Artist News Business News Legal Media

Fake Sheikh in court over conduct in Tulisa sting

By | Published on Thursday 22 September 2016

Tulisa

The trial of former Sun and News Of The World journalist Mazher Mahmood, aka the “fake sheikh”, is underway. He is accused of conspiracy to pervert the course of justice in relation to a court case involving Tulisa Contostavlos.

The one time N-Dubz member and ‘X-Factor’ judge found herself in court in 2014 following one of Mahmood’s classic stings, the “let’s see if we can trick a celebrity into getting us some drugs” sting, that being the sort of thing that constitutes news for his former employer.

As previously reported, the case against Contostavlos collapsed after the judge presiding accused the journalist, who had given evidence against his latest victim, of “serious misconduct to the point that the integrity of the court would be compromised by allowing the trial to go ahead”.

It was claimed that there were inconsistencies in statements Mahmood had made to the court between a pre-trial hearing and the main trial. These related specifically to comments made by Contostavlos and overheard by the journalist’s driver Alan Smith, which led the judge to believe that Mahmood had been “manipulating the evidence”.

Kicking off the trial against Mahmood and Smith, Sarah Forshaw QC told the jury this week, according to the BBC: “In effect, the hearing in June 2014 put Mr Mahmood and his journalistic process on trial. He liked to call himself the king of sting, he boasted in a book he had written of the number of convictions that he personally was responsible for”.

The QC continued: “He knew that if it could be shown that he had acted improperly as an agent provocateur, inducing Miss Contostavlos to do something she would not otherwise do, his own credibility and standing and the prospect of conviction in the case might both be severely damaged”.

Smith initially told police about Contostavlos’s comments in which she spoke negatively about drugs, and in particular cocaine. But the driver then asked to retract that part of his statement. At a pre-trial hearing under oath, Mahmood said he had had no involvement in that change to Smith’s statement. But he later admitted that he had indeed seen a copy of what Smith had originally said to the police and had spoken to his driver about it.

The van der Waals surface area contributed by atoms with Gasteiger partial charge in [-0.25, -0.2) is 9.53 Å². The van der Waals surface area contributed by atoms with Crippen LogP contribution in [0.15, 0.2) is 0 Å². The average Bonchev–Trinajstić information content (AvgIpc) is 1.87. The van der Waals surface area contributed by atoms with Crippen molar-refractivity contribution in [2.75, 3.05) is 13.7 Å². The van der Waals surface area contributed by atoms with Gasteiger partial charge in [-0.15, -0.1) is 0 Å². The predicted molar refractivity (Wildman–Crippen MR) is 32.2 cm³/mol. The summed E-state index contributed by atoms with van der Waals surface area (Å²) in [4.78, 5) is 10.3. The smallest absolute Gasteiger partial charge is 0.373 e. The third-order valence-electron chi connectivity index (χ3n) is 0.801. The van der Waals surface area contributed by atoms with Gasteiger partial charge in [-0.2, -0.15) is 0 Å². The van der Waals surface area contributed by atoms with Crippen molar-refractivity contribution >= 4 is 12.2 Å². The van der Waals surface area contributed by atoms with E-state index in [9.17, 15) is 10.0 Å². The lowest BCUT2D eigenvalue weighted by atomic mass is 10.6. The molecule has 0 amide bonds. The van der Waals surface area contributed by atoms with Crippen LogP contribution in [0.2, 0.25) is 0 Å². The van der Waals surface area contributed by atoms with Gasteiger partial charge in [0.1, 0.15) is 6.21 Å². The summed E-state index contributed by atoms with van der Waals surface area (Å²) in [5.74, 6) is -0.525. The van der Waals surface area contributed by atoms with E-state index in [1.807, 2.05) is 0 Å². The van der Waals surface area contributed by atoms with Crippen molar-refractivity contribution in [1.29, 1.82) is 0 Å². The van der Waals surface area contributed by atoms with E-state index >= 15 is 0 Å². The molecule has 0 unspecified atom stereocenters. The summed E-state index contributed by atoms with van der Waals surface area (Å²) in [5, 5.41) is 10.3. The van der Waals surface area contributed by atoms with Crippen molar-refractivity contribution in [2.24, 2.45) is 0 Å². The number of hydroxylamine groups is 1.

Forshaw: “Miss Contostavlos had expressed her disapproval of hard drugs to his own driver, that was the bit of the statement that was altered. Mr Smith had told the police officer making the statement that he remembered that while driving Miss Contostavlos… that she had spoken about someone in her family being dependent on cocaine”.

On Mahmood’s original denial of knowledge about Smith’s police statement, Forshaw continued: “He deliberately misled the court – not only had he discussed it but he had been sent a copy of the statement. There is no doubt that Smith did change his statement … The change would undoubtedly have disadvantaged Miss Contostavlos’s case. It would have deprived her of supporting evidence from Mahmood’s own right-hand man that she made an anti-drugs comment at a time when untainted by any influence or pressure”.

Concluding, the QC said: “Mr Mahmood may be the master of subterfuge and deception. But on this occasion it is he, together with his employee, who are exposed”.

Both Mahmood and Smith deny the charges that have been made against them.

As also previously reported, Contostavlos has repeatedly hit out at Mahmood, and the tactics he employed to get a story, accusing the journalist of entrapment. The fake sheikh told Contostavlos that he could get her a high profile film project, and then exploited the resulting relationship to try to persuade her to get him illegal drugs, all in a bid to run a “popstar deals cocaine” story.



READ MORE ABOUT: |

SIGN UP GO PREMIUM CMU NEWS CMU DAILY CMU DIGEST CMU TRENDS SETLIST